Problems of Education
All residents were very concerned about their children's education. They sent their children to school regularly. Caburgua did not offer schooling beyond the fourth grade, so only parents who had the resources could board their children in Pucón or Villarrica. Unfortunately, fewer than ten percent did this.
The main school was Catholic and under the leadership of German Capuchin monks. The monks hired Chilean teachers, but they remained in charge of the management and periodically met with parents to discuss issues. There was also a private school taught by a woman in her house, but for most students the walk in the winter was too far, and was dangerous when flooding occurred.
Both schools received some government subsidies, which covered most of the costs. In a valley at the north end of Lake Caburgua, named Rio Blanco, parents had started, but left unfinished, a one room school. In 1967 they organized a fiesta and completed the school, but couldn't find a teacher willing to live in such an isolated place. In rural Chile, teachers often had to be real pioneers.
Pioneers of Culture
Higher than Caburgua was the region of Paillaco, where Professor Teodoro Mättig and his colleagues built a three room school, largely with community support. He and his wife always gave Lorenzo a warm welcome, offering mate and conversing about national and international issues. One night Teodoro, showed off his shortwave radio, even tuning in to Radio Havana. Chileans frequently surprised foreign visitors with their knowledge and keen interest in international affairs.
The Politics of Building Education
During the administration of Eduardo Frei Montalva (1964-1970), the government developed various programs to extend education to more students. In one such program, the government supplied prefabricated building materials and children's parents built the school.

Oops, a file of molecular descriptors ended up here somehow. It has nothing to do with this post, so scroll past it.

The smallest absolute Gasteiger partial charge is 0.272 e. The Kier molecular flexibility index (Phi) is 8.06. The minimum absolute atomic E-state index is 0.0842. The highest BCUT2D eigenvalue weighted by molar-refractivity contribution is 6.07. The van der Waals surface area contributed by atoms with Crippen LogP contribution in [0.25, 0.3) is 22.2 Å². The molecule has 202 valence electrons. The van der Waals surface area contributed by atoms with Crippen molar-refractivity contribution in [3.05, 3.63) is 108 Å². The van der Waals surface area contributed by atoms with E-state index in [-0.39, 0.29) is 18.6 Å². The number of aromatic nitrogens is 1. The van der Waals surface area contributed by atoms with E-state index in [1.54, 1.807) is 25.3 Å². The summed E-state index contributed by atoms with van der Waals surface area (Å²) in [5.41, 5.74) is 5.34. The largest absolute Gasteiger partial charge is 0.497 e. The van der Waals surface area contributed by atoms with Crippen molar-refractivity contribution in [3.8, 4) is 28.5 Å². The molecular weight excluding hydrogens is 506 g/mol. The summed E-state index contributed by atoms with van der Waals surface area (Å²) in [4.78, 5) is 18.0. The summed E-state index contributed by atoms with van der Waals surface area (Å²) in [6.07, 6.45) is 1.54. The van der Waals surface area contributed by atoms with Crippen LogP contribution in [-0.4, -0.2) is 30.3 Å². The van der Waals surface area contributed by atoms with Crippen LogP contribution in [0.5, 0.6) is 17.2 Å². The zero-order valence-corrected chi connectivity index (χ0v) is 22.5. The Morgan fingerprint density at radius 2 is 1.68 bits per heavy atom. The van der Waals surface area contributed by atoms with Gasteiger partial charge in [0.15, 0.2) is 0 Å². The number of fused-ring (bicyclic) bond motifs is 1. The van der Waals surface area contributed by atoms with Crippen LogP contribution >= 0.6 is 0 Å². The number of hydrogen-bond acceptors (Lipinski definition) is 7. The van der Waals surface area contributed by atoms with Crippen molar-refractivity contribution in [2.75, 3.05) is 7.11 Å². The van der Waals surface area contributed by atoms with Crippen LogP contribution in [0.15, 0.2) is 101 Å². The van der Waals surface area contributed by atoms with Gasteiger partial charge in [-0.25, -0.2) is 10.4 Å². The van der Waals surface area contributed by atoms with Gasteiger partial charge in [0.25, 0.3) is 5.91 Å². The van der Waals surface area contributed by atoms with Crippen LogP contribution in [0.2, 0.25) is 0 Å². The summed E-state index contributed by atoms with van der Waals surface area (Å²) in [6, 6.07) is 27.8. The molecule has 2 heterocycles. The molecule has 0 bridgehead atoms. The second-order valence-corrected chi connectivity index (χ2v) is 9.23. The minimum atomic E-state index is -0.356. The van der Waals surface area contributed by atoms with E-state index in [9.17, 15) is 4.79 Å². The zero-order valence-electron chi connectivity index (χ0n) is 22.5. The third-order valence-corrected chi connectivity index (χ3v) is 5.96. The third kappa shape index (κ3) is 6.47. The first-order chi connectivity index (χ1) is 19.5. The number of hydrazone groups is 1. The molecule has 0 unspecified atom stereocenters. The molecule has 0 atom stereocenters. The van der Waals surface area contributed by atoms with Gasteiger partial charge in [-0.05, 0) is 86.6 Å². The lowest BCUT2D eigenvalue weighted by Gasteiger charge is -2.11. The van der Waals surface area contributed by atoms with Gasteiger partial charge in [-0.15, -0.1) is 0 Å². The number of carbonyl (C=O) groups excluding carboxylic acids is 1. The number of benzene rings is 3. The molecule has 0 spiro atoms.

Some Caburgua residents living at the south end of the lake heard about this program and signed up for it through a government representative in Pucón. A number of parents were descendants of the Mapuche octogenarian, Hilario Nahuel. With time, Caburgua residents referred to this project as "la Escuela Nahuel." They enlisted the local Peace Corps Volunteer to help them negotiate with government agencies.
Perhaps 18 months passed before a government representative designated this community as a recipient of the building materials. In the meantime, the community organized a fiesta to raise funds. It was a two-day affair with a ramada (a post-lintel structure with a roof of branches), lots of drinks, empanadas, dancing—and a brief fight. The fiesta was a financial success and the community raised a few hundred dollars (2000 Escudos).
The supplies arrived in the middle of summer. A "master carpenter" and his son, contracted by the government, oversaw the construction, while community members, who had built their own homes and barns, laid the foundation and framed the school. When they were ready to put the roof panels on, they complained to the master carpenter that some walls leaned about 15 degrees off center, but he blamed the pre-cut materials and brushed off their concerns. When the government architect inspected the school and the locals shared their concerns, he demanded that the wall be straightened. There were many "I told you so"s whispered by the neighbors.
Four Decades of Literacy
Building the school was only part of opening it for students. A different government agency had to officially accept the school and then assign a teacher. It took almost a year of visits to the Ministry of Education offices before the first teacher arrived and classes began. From 1968 for almost four decades, this school educated the children of Caburgua.
In the 1990s the government built a large, modern school which even boasted dormitory facilities. It was about four miles from the Escuela Nahuel, which today is a meeting center and field for the Caburgua soccer club.